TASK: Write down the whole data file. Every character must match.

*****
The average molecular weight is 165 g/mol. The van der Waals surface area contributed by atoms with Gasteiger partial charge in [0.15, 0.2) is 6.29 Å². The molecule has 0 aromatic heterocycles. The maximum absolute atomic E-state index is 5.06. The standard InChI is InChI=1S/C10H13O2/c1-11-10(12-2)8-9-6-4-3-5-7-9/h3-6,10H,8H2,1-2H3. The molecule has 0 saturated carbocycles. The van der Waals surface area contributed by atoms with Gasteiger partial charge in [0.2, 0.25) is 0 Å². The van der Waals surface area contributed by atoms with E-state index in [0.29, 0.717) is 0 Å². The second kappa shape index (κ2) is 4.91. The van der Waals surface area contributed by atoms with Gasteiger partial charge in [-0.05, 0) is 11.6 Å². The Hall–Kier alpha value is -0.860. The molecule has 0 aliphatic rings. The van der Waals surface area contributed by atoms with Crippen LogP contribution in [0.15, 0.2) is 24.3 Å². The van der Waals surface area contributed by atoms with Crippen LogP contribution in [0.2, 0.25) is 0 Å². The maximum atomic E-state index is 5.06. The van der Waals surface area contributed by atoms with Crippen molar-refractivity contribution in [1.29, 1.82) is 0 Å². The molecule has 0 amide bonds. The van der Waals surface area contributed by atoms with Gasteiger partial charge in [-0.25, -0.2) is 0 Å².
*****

The average molecular weight is 165 g/mol. The van der Waals surface area contributed by atoms with Gasteiger partial charge in [0.15, 0.2) is 6.29 Å². The molecule has 0 aromatic heterocycles. The maximum absolute atomic E-state index is 5.06. The standard InChI is InChI=1S/C10H13O2/c1-11-10(12-2)8-9-6-4-3-5-7-9/h3-6,10H,8H2,1-2H3. The molecule has 0 saturated carbocycles. The van der Waals surface area contributed by atoms with Gasteiger partial charge in [0.2, 0.25) is 0 Å². The van der Waals surface area contributed by atoms with E-state index in [0.29, 0.717) is 0 Å². The second kappa shape index (κ2) is 4.91. The van der Waals surface area contributed by atoms with Gasteiger partial charge in [-0.05, 0) is 11.6 Å². The Hall–Kier alpha value is -0.860. The molecule has 0 aliphatic rings. The van der Waals surface area contributed by atoms with Crippen LogP contribution in [0.15, 0.2) is 24.3 Å². The van der Waals surface area contributed by atoms with Crippen LogP contribution in [0.2, 0.25) is 0 Å². The maximum atomic E-state index is 5.06. The van der Waals surface area contributed by atoms with Crippen molar-refractivity contribution in [1.29, 1.82) is 0 Å². The molecule has 0 amide bonds. The van der Waals surface area contributed by atoms with Gasteiger partial charge in [-0.25, -0.2) is 0 Å².